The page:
The possibilities that are available to South Africa with an ICT skilled schooling environment are unimaginable. For instance, in Finland, a group of learners and teachers wrote an open-source mathematics textbook in three days at a hackathon. Imagine how many proudly South African open-source textbooks and software programs can be produced if we deliberately focus our attention on improving the ICT skills of educational technology users.

Other schools of thought will be of the opinion that this cannot be achieved in the short term. I would like to argue that with enough emphasis and impetus it can be done. Currently even the systems that are already in place are not being optimally used for the benefit of mathematics education. Platforms like Facebook, Twitter, Pinterest, Tumblr, Google+, YouTube, Instagram, and Khan Academy just to name a few are not being entirely exploited in the learning of mathematics.

By now, with all the computers, tablets and smart phones in the possession of teachers and learners there should be big networks within and without the classroom. It is a pity some of the schools in South Africa do not allow cell phones at school because the schools believe that they will be more of a hindrance than a benefit. I urge schools to revisit these policies and find solutions to best harness the power of these mobile technological devices into the learning.

I am of the belief that there is not enough synergy among mathematics education technology providers and funders in coming up with a universal strategy on how best to add value to learning. Currently there is evident competition to come up with the panacea to the perennial mathematical woes in the country. I urge educational innovators to collaborate and not compete, as has been proved over and over in history; cooperation is a higher ideal than competition. With the amount of money that has been invested so far into different initiatives, South Africa should have witnessed a seismic shift in the way mathematics is delivered to every learner in the country.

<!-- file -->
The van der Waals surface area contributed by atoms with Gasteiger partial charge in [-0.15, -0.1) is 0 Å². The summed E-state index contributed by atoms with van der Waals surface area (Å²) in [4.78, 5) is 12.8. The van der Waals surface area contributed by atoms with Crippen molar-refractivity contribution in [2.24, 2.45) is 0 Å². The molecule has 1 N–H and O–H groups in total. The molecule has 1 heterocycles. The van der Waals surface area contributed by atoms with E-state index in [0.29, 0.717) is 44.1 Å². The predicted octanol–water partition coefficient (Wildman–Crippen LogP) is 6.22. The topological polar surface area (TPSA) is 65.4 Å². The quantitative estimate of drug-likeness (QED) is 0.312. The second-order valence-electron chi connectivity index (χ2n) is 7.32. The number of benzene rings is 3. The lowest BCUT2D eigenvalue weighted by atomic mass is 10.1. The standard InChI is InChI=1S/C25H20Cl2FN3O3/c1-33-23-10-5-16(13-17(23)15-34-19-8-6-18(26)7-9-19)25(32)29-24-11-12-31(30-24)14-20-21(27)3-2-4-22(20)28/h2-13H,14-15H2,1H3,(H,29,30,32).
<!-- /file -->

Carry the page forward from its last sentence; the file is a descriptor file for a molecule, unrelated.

By now the country should have been focusing on the secondary issues of technology as opposed to providing access. MathsGenius Leadership Institute strives to collaborate with as many role players as possible in the mathematics education field as possible for optimal impact.

It is my hope that the Department of Basic Education will play an important part in getting all the players in one room and speaking the same language, a language that will lift South Africa from the mathematical doldrums.

About Edzai Conilias Zvobwo

Edzai is at TEDSF. Its mission is to contribute to poverty alleviation through improving employability and entrepreneurship in Africa through research, thought leadership, news, sustainable interventions and partnership activities